(Tom Witte, Gaithersburg)
Who Wants to Win a Hundred and Fifty Bucks? Child laborers from less developed nations are brought into a Fox studio to compete on the basis of their sweatshop skills. A panel of industry execs will judge the finished products and pick a winning child, who receives more money than he is ordinarily likely to see in three months! A low- budget, high-return show.
(Gregory Sanders, Silver Spring)
Who Wants to Degrade Himself Real Bad? Fifty contestants are asked to perform increasingly humiliating tasks. The whole prize pot goes to one overall winner, the last person willing to perform whatever act is required. Initially, the prize pot is $1 million, and the task is only mildly humiliating, such as attempting to yodel. With each successive round, however, the pot is reduced , and the indignity to be suffered becomes greater, until the eventual winner receives, like, $45 for wearing only a G-string and gargling with someone else's spit.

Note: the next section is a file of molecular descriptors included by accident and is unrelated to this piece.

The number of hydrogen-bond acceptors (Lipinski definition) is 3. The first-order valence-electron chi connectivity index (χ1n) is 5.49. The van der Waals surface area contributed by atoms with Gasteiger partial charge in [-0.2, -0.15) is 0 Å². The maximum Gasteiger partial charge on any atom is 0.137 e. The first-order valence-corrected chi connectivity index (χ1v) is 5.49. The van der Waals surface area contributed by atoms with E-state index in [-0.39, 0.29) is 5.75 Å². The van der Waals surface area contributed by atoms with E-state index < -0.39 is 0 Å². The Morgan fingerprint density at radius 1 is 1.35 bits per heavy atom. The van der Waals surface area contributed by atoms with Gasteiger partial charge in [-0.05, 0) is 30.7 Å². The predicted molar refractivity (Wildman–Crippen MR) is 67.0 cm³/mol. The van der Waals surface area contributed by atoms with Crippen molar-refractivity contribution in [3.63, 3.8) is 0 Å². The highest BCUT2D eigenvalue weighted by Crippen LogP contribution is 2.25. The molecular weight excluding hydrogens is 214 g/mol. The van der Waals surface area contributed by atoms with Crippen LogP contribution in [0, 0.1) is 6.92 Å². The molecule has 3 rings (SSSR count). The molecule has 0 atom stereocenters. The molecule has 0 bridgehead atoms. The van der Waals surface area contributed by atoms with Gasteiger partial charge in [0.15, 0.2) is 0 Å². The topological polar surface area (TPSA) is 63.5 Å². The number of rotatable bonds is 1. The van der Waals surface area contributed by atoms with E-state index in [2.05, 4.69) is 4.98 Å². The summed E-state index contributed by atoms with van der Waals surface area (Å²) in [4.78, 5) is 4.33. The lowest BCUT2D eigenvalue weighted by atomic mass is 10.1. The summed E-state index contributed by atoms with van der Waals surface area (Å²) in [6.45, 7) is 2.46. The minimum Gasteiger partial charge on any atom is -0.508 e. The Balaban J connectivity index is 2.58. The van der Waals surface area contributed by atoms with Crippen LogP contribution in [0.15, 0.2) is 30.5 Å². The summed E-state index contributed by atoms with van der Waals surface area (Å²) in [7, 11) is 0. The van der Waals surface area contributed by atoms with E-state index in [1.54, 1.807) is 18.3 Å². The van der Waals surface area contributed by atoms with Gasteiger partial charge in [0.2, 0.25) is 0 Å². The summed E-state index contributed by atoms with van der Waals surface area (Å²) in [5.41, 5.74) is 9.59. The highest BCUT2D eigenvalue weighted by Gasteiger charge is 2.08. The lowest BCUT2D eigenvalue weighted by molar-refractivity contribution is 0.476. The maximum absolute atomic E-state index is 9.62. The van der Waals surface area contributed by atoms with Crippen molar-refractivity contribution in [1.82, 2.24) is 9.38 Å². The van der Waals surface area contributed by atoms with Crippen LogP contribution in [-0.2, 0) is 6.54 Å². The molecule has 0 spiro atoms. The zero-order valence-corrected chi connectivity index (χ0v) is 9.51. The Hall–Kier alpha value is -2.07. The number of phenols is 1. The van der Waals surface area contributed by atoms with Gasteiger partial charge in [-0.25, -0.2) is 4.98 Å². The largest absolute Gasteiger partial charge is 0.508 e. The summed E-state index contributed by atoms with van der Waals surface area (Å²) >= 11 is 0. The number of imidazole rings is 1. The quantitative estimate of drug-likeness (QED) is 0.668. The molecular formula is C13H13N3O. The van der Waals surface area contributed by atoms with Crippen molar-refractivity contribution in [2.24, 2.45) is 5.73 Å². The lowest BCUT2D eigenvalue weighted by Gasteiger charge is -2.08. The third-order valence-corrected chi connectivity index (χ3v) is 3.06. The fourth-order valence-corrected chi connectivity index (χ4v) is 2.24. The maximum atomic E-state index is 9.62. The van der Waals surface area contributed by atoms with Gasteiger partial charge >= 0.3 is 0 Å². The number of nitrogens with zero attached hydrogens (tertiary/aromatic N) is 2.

(Patrick O'Connell, New York)
America's Funniest Confessions. Fox secretly replaces a priest with a stand-up comedian, and wires the confessional. Let's listen in.
(Jennifer Hart, Arlington)
Squeal of Fortune. The winner is the person able to spend the greatest number of days in Leavenworth posing as a convicted child molester.
(Tom Witte, Gaithersburg)
Thumbs Up! This is a standard-format game show where contestants answer increasingly hard questions for better prizes. To try for the next round, the contestant must give the "thumbs up" sign. An incorrect answer results in the loss of the thumb.
(Erik Anderson, Tempe, Ariz.)
* The Uncle's Pick:
Thank God! Each week, survivors of the latest disaster thank God they lived while hundreds of others perished.
(Bob Silverstein, Springfield)
(The Uncle explains: We need more uplifting, inspirational shows like this.)
Next Week: Campaignful Developments